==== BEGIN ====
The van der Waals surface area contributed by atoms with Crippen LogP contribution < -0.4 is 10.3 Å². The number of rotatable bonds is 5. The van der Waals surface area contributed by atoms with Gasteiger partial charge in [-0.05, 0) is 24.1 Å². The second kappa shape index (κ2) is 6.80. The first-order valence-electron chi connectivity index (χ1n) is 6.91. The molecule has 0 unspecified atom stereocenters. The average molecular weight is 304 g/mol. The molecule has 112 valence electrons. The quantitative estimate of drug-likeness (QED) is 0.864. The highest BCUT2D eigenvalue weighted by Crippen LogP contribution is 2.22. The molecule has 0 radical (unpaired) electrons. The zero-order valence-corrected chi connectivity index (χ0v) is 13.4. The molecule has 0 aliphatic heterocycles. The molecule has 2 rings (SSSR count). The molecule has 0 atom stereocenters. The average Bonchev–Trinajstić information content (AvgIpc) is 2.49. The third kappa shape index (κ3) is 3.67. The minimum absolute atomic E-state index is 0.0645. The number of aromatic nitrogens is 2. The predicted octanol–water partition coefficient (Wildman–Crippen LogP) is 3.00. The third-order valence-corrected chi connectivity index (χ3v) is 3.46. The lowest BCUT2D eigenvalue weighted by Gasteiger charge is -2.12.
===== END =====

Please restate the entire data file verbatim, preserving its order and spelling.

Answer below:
The van der Waals surface area contributed by atoms with Crippen LogP contribution < -0.4 is 10.3 Å². The number of rotatable bonds is 5. The van der Waals surface area contributed by atoms with Gasteiger partial charge in [-0.05, 0) is 24.1 Å². The second kappa shape index (κ2) is 6.80. The first-order valence-electron chi connectivity index (χ1n) is 6.91. The molecule has 0 unspecified atom stereocenters. The average molecular weight is 304 g/mol. The molecule has 112 valence electrons. The quantitative estimate of drug-likeness (QED) is 0.864. The highest BCUT2D eigenvalue weighted by Crippen LogP contribution is 2.22. The molecule has 0 radical (unpaired) electrons. The zero-order valence-corrected chi connectivity index (χ0v) is 13.4. The molecule has 0 aliphatic heterocycles. The molecule has 2 rings (SSSR count). The molecule has 0 atom stereocenters. The average Bonchev–Trinajstić information content (AvgIpc) is 2.49. The third kappa shape index (κ3) is 3.67. The minimum absolute atomic E-state index is 0.0645. The number of aromatic nitrogens is 2. The predicted octanol–water partition coefficient (Wildman–Crippen LogP) is 3.00. The third-order valence-corrected chi connectivity index (χ3v) is 3.46. The lowest BCUT2D eigenvalue weighted by Gasteiger charge is -2.12.